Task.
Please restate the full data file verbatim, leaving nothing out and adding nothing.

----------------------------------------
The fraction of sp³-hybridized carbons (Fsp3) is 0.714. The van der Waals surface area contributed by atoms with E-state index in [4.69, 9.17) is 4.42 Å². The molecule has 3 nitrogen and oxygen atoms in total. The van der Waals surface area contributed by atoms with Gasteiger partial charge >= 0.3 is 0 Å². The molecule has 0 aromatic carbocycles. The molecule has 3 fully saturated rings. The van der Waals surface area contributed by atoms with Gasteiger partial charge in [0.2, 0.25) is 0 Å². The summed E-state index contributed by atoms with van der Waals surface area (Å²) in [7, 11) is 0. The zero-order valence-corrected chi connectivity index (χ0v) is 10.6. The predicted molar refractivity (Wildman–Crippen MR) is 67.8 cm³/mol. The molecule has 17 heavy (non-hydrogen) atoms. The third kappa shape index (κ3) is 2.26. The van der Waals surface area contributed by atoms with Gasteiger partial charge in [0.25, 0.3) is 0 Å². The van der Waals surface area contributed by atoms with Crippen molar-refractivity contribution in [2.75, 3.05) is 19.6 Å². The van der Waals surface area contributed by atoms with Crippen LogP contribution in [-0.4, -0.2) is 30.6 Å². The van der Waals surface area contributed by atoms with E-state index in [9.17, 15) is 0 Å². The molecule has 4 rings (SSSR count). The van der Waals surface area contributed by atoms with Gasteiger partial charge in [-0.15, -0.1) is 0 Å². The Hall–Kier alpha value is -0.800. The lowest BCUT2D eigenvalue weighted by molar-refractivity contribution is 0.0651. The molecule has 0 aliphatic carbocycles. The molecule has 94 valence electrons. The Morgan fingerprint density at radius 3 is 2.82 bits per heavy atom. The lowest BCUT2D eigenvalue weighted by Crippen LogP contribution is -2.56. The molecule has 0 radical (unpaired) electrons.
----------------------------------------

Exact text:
The fraction of sp³-hybridized carbons (Fsp3) is 0.714. The van der Waals surface area contributed by atoms with E-state index in [4.69, 9.17) is 4.42 Å². The molecule has 3 nitrogen and oxygen atoms in total. The van der Waals surface area contributed by atoms with Gasteiger partial charge >= 0.3 is 0 Å². The molecule has 0 aromatic carbocycles. The molecule has 3 fully saturated rings. The van der Waals surface area contributed by atoms with Gasteiger partial charge in [0.2, 0.25) is 0 Å². The summed E-state index contributed by atoms with van der Waals surface area (Å²) in [7, 11) is 0. The zero-order valence-corrected chi connectivity index (χ0v) is 10.6. The predicted molar refractivity (Wildman–Crippen MR) is 67.8 cm³/mol. The molecule has 17 heavy (non-hydrogen) atoms. The third kappa shape index (κ3) is 2.26. The van der Waals surface area contributed by atoms with Gasteiger partial charge in [0.25, 0.3) is 0 Å². The van der Waals surface area contributed by atoms with Crippen molar-refractivity contribution in [2.75, 3.05) is 19.6 Å². The van der Waals surface area contributed by atoms with Crippen LogP contribution in [-0.4, -0.2) is 30.6 Å². The van der Waals surface area contributed by atoms with E-state index in [9.17, 15) is 0 Å². The molecule has 4 rings (SSSR count). The van der Waals surface area contributed by atoms with Gasteiger partial charge in [-0.15, -0.1) is 0 Å². The Hall–Kier alpha value is -0.800. The lowest BCUT2D eigenvalue weighted by molar-refractivity contribution is 0.0651. The molecule has 0 aliphatic carbocycles. The molecule has 94 valence electrons. The Morgan fingerprint density at radius 3 is 2.82 bits per heavy atom. The lowest BCUT2D eigenvalue weighted by Crippen LogP contribution is -2.56. The molecule has 0 radical (unpaired) electrons.